The headline on the story in the Sun read: ‘Jack Callahan served aboard USS St. Mary’s at Okinawa.’ Rudy Ricci of Windmill Village mobile home park in Punta Gorda, Fla. couldn’t believe his eyes.
“After 65 years I finally found someone from my old ship I served on during World War II,” the diminutive former sailor said. “We were shipmates years ago and he lives in PGI (Punta Gorda Isles) and I live in Windmill Village 10 minutes apart.”
All the while Callahan was sitting at his elbow grinning at the camera as the two old swabbies got their picture taken for another war story.
“I was amazed when I got Rudy’s call,” Jack said. “He told me, ‘I was the shipfitter that cut the anchor chain during the typhoon.'”
If it hadn’t been for Rudy cutting the fouled anchor chain neither one of them may have been here to tell their stories Jack explained.
“He saved the ship,” the old salt said.
Jack was a coxswain who skippered a “Higgins Boat,” a plywood landing craft that transported troops and supplies ashore.
“That first day off Okinawa I must have made a dozen trips to the beach. On that first trip I took in Army troops. On the second run to the breach I brought in a five-inch gun and a Jeep. Before the day was over I was taking wounded
back out to a hospital ship anchored in Buckner Bay,” the 89-year-old former sailor said.
Marines and soldiers attached to Adm. “Bull” Halsey’s fleet killed almost all the 125,000 Japanese holding Okinawa. The 82-day battle cost the lives of more than 12,000 Americans and wounded another 30,000. The fleet–some 1,500 ships strong–moved on to the invasion of the Japanese home islands.
On Aug. 6, 1945 Col. Paul Tibbets, piloting a B-29 bomber named “Enola Gay,” for his mother, dropped the first atomic bomb on Hiroshima. Several days later a second atomic bomb was dropped on Nagasaki. A few days after that the Japanese surrendered.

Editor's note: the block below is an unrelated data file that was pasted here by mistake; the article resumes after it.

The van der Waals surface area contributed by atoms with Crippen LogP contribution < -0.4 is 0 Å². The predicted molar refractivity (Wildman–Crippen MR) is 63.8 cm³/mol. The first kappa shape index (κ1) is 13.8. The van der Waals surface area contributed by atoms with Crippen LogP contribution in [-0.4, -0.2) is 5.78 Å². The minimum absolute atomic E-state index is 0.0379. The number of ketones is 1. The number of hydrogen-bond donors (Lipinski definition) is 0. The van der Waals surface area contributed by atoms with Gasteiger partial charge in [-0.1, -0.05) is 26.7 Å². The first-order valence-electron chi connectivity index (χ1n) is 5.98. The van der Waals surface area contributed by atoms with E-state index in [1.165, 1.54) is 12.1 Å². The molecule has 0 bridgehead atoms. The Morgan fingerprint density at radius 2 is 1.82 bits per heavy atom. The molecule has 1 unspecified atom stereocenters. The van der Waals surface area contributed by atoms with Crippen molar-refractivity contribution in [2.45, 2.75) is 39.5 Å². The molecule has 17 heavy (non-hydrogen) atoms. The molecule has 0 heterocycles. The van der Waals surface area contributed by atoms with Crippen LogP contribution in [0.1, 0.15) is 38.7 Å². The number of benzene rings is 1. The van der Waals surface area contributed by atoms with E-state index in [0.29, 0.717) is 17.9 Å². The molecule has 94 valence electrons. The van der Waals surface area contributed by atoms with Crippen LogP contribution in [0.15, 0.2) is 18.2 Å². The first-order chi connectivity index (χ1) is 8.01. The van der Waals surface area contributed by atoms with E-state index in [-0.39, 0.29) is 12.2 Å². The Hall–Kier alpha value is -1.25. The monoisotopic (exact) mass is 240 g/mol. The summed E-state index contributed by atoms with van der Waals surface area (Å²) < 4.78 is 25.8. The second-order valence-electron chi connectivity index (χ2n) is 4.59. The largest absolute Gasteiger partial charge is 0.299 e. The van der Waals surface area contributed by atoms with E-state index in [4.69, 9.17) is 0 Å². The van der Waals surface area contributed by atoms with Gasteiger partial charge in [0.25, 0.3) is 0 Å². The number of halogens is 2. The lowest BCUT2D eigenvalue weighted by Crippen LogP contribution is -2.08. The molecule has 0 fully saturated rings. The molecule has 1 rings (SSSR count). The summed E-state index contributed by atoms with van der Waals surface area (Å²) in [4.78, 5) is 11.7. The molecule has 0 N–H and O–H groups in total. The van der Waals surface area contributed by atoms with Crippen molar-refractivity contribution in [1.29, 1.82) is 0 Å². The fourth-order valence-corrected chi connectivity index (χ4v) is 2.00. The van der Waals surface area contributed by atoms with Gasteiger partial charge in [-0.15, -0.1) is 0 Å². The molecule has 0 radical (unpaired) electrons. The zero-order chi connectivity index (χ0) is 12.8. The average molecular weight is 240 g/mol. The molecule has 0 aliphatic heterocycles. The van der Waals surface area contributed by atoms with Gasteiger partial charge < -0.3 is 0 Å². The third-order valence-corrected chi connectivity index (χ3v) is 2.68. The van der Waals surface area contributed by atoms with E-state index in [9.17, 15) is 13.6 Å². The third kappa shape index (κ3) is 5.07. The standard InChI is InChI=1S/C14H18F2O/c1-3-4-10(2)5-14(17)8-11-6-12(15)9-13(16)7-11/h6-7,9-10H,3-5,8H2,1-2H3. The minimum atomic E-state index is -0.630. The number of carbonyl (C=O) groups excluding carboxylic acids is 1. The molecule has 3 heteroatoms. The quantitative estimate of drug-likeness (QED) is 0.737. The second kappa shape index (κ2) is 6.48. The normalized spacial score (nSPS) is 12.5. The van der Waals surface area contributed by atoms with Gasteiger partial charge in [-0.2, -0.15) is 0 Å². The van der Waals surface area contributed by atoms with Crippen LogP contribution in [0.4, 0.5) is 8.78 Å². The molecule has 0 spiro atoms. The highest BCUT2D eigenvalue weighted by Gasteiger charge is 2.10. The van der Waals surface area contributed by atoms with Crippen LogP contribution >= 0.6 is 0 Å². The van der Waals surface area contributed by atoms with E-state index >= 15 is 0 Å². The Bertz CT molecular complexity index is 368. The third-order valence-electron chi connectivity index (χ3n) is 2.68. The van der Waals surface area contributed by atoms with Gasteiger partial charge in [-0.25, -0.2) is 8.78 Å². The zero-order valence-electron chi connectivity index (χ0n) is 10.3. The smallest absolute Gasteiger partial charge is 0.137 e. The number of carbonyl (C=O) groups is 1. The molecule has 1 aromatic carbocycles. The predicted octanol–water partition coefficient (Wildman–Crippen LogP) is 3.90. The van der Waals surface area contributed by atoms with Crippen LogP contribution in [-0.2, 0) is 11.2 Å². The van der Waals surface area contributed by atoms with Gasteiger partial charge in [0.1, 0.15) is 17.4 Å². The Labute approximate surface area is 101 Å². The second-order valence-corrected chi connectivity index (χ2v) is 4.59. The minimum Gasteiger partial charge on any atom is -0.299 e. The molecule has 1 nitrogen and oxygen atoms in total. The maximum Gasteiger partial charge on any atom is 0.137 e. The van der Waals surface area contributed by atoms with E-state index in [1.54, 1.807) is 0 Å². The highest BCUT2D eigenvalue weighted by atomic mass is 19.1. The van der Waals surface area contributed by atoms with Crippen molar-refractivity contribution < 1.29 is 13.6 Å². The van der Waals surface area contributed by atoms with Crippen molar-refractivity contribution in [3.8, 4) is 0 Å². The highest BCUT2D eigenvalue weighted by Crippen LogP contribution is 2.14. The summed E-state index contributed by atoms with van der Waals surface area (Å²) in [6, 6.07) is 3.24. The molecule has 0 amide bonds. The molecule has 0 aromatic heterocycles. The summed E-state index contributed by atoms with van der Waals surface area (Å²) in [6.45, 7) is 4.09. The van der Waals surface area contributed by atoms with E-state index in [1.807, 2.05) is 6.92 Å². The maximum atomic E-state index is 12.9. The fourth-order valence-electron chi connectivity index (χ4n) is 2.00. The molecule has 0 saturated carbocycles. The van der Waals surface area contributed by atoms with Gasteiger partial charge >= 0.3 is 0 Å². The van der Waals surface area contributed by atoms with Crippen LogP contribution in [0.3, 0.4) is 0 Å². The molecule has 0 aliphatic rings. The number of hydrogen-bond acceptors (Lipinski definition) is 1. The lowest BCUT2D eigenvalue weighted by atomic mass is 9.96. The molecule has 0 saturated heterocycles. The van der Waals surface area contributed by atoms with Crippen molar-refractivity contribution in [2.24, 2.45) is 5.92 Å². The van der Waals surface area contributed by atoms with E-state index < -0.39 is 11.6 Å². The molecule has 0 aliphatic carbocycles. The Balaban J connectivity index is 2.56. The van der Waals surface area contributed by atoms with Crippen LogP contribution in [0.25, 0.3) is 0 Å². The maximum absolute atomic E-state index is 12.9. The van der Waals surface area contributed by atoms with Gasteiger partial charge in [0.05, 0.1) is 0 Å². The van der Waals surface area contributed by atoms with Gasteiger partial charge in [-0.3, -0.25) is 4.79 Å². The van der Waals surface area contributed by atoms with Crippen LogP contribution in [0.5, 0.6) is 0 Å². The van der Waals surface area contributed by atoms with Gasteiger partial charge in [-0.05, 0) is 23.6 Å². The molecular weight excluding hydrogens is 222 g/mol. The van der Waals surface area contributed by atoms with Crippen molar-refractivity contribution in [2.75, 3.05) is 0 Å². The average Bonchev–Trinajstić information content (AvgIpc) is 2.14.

Rudy and Jack were aboard the St. Mary’s, APA-126 in Tokyo Bay, when Gen. Douglas MacArthur signed the surrender document aboard the Battleship Missouri ending World War II.
To commemorate the historic event, a sailor aboard their ship with artistic ability drew pictures of the first St. Mary’s in Tokyo Bay, part of the “Great White Fleet” that opened trade with Japan in the 1850s. He drew it on a series of envelopes for the sailors aboard their APA. He also drew a picture of their ship in the harbor during the surrender ceremony in 1945.
The caption read: “Tokyo Bay St. Mary’s and back 1850-1945.”
Jack was proud he still had both envelopes with their bright pink 5-cent Air Mail stamp on them. All these years he kept them protected in a plastic cover.
But more than anything else the two old sailors were happy to find someone from a lifetime ago who sailed with them into history. They’ve spent a lot of time together in the last several months talking about old times.
“The only disappointment we had, we didn’t have the joy of being Stateside when the surrender was announced and all the partying was going on,” Rudy observed with a big smile.
“We never got to kiss all those pretty girls in Times Square like those other sailors when the surrender was announced,” Jack added.
This story was first published in the Charlotte Sun newspaper, Port Charlotte, Florida on Thursday, November 25, 2010 and is republished with permission.
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